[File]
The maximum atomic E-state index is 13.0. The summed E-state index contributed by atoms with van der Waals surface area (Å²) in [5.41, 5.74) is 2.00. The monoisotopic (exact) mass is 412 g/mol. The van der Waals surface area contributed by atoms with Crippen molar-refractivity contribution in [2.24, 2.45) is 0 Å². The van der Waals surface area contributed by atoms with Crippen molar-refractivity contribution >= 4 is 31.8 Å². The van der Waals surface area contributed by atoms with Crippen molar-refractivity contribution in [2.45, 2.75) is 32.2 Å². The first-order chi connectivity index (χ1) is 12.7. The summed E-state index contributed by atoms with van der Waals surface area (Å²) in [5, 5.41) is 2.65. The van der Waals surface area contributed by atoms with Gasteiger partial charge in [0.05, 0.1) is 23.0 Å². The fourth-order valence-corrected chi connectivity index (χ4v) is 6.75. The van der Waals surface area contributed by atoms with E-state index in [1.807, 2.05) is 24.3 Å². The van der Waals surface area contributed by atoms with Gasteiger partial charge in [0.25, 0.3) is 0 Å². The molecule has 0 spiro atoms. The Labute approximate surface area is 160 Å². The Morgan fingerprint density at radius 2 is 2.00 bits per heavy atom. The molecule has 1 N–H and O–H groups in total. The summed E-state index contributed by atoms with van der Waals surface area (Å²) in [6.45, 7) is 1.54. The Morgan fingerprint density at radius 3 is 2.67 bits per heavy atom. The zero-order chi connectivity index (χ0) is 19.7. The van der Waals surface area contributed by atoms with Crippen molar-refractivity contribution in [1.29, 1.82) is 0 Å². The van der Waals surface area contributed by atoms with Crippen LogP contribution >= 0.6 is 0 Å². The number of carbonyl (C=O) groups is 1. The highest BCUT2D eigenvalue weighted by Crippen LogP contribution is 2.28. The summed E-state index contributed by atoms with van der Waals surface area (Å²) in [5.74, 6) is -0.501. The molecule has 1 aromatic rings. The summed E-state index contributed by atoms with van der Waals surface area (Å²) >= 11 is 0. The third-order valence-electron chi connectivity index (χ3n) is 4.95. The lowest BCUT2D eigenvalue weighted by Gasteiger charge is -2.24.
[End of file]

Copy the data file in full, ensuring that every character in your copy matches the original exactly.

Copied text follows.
The maximum atomic E-state index is 13.0. The summed E-state index contributed by atoms with van der Waals surface area (Å²) in [5.41, 5.74) is 2.00. The monoisotopic (exact) mass is 412 g/mol. The van der Waals surface area contributed by atoms with Crippen molar-refractivity contribution in [2.24, 2.45) is 0 Å². The van der Waals surface area contributed by atoms with Crippen molar-refractivity contribution >= 4 is 31.8 Å². The van der Waals surface area contributed by atoms with Crippen molar-refractivity contribution in [2.45, 2.75) is 32.2 Å². The first-order chi connectivity index (χ1) is 12.7. The summed E-state index contributed by atoms with van der Waals surface area (Å²) in [5, 5.41) is 2.65. The van der Waals surface area contributed by atoms with Gasteiger partial charge in [0.05, 0.1) is 23.0 Å². The fourth-order valence-corrected chi connectivity index (χ4v) is 6.75. The van der Waals surface area contributed by atoms with E-state index in [1.807, 2.05) is 24.3 Å². The van der Waals surface area contributed by atoms with Gasteiger partial charge in [0.25, 0.3) is 0 Å². The molecule has 0 spiro atoms. The Labute approximate surface area is 160 Å². The Morgan fingerprint density at radius 2 is 2.00 bits per heavy atom. The molecule has 1 N–H and O–H groups in total. The summed E-state index contributed by atoms with van der Waals surface area (Å²) in [6.45, 7) is 1.54. The Morgan fingerprint density at radius 3 is 2.67 bits per heavy atom. The zero-order chi connectivity index (χ0) is 19.7. The van der Waals surface area contributed by atoms with Crippen molar-refractivity contribution in [1.29, 1.82) is 0 Å². The van der Waals surface area contributed by atoms with Crippen LogP contribution >= 0.6 is 0 Å². The number of carbonyl (C=O) groups is 1. The highest BCUT2D eigenvalue weighted by Crippen LogP contribution is 2.28. The summed E-state index contributed by atoms with van der Waals surface area (Å²) in [5.74, 6) is -0.501. The molecule has 1 aromatic rings. The summed E-state index contributed by atoms with van der Waals surface area (Å²) >= 11 is 0. The third-order valence-electron chi connectivity index (χ3n) is 4.95. The lowest BCUT2D eigenvalue weighted by Gasteiger charge is -2.24.